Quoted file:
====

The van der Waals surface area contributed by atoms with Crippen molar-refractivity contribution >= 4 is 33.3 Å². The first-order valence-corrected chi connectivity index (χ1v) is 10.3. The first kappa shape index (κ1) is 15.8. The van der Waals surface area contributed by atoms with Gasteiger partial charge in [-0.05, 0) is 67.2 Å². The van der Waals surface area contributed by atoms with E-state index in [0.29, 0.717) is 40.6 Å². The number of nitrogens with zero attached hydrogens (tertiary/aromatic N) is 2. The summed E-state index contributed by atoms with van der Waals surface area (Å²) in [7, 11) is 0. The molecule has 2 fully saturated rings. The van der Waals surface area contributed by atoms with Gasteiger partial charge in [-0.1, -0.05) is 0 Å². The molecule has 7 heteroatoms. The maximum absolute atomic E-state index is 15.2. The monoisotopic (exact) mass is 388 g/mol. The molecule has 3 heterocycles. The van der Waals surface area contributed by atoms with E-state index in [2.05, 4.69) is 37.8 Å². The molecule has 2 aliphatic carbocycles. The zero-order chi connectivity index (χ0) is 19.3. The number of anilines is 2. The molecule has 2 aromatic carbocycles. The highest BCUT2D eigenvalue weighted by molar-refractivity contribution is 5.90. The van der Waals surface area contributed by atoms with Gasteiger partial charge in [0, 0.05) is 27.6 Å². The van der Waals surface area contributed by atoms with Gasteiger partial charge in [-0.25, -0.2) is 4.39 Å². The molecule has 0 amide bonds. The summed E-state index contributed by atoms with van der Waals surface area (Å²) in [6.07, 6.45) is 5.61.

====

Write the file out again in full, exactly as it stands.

The van der Waals surface area contributed by atoms with Crippen molar-refractivity contribution >= 4 is 33.3 Å². The first-order valence-corrected chi connectivity index (χ1v) is 10.3. The first kappa shape index (κ1) is 15.8. The van der Waals surface area contributed by atoms with Gasteiger partial charge in [-0.05, 0) is 67.2 Å². The van der Waals surface area contributed by atoms with E-state index in [0.29, 0.717) is 40.6 Å². The number of nitrogens with zero attached hydrogens (tertiary/aromatic N) is 2. The summed E-state index contributed by atoms with van der Waals surface area (Å²) in [7, 11) is 0. The molecule has 2 fully saturated rings. The van der Waals surface area contributed by atoms with Gasteiger partial charge in [-0.1, -0.05) is 0 Å². The molecule has 7 heteroatoms. The maximum absolute atomic E-state index is 15.2. The monoisotopic (exact) mass is 388 g/mol. The molecule has 3 heterocycles. The van der Waals surface area contributed by atoms with E-state index in [2.05, 4.69) is 37.8 Å². The molecule has 2 aliphatic carbocycles. The zero-order chi connectivity index (χ0) is 19.3. The number of anilines is 2. The molecule has 2 aromatic carbocycles. The highest BCUT2D eigenvalue weighted by molar-refractivity contribution is 5.90. The van der Waals surface area contributed by atoms with Gasteiger partial charge in [0, 0.05) is 27.6 Å². The van der Waals surface area contributed by atoms with Gasteiger partial charge in [-0.25, -0.2) is 4.39 Å². The molecule has 0 amide bonds. The summed E-state index contributed by atoms with van der Waals surface area (Å²) in [6.07, 6.45) is 5.61.